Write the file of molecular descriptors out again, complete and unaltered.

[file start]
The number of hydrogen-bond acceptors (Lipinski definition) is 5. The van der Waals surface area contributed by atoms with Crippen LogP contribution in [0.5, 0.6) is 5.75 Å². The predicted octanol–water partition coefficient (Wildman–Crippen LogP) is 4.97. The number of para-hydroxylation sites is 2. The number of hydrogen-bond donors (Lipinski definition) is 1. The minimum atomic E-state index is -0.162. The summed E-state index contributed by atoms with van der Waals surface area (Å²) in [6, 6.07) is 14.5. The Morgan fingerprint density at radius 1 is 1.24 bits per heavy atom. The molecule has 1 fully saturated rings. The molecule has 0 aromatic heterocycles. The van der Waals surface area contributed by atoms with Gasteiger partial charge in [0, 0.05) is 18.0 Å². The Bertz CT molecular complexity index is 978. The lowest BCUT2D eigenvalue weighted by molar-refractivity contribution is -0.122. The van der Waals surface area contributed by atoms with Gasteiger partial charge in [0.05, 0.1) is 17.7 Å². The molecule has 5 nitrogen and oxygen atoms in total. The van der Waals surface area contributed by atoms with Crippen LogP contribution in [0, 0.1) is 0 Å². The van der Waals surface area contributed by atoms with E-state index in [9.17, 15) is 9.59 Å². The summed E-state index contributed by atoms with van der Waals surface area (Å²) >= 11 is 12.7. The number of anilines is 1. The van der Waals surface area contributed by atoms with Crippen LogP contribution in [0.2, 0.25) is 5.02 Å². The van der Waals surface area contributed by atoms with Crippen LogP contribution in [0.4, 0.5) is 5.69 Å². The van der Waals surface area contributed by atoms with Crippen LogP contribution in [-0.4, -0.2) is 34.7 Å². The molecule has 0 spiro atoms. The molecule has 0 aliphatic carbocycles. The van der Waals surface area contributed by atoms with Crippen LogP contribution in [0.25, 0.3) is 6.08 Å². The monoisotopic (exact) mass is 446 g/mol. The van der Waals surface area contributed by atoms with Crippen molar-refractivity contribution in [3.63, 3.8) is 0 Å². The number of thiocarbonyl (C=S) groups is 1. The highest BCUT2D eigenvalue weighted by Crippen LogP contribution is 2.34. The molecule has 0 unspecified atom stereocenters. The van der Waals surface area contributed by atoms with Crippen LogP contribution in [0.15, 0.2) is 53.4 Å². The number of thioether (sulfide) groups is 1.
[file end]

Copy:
The number of hydrogen-bond acceptors (Lipinski definition) is 5. The van der Waals surface area contributed by atoms with Crippen LogP contribution in [0.5, 0.6) is 5.75 Å². The predicted octanol–water partition coefficient (Wildman–Crippen LogP) is 4.97. The number of para-hydroxylation sites is 2. The number of hydrogen-bond donors (Lipinski definition) is 1. The minimum atomic E-state index is -0.162. The summed E-state index contributed by atoms with van der Waals surface area (Å²) in [6, 6.07) is 14.5. The Morgan fingerprint density at radius 1 is 1.24 bits per heavy atom. The molecule has 1 fully saturated rings. The molecule has 0 aromatic heterocycles. The van der Waals surface area contributed by atoms with Gasteiger partial charge in [0, 0.05) is 18.0 Å². The Bertz CT molecular complexity index is 978. The lowest BCUT2D eigenvalue weighted by molar-refractivity contribution is -0.122. The van der Waals surface area contributed by atoms with Gasteiger partial charge in [0.05, 0.1) is 17.7 Å². The molecule has 5 nitrogen and oxygen atoms in total. The van der Waals surface area contributed by atoms with Crippen LogP contribution in [0, 0.1) is 0 Å². The van der Waals surface area contributed by atoms with E-state index in [9.17, 15) is 9.59 Å². The summed E-state index contributed by atoms with van der Waals surface area (Å²) >= 11 is 12.7. The number of anilines is 1. The van der Waals surface area contributed by atoms with Crippen LogP contribution in [0.2, 0.25) is 5.02 Å². The van der Waals surface area contributed by atoms with Crippen LogP contribution in [0.4, 0.5) is 5.69 Å². The van der Waals surface area contributed by atoms with Crippen LogP contribution in [-0.4, -0.2) is 34.7 Å². The molecule has 0 spiro atoms. The molecule has 0 aliphatic carbocycles. The van der Waals surface area contributed by atoms with Crippen LogP contribution in [0.25, 0.3) is 6.08 Å². The monoisotopic (exact) mass is 446 g/mol. The van der Waals surface area contributed by atoms with Crippen molar-refractivity contribution in [3.63, 3.8) is 0 Å². The number of thiocarbonyl (C=S) groups is 1. The highest BCUT2D eigenvalue weighted by Crippen LogP contribution is 2.34. The molecule has 0 unspecified atom stereocenters. The van der Waals surface area contributed by atoms with Crippen LogP contribution in [0.15, 0.2) is 53.4 Å². The number of thioether (sulfide) groups is 1.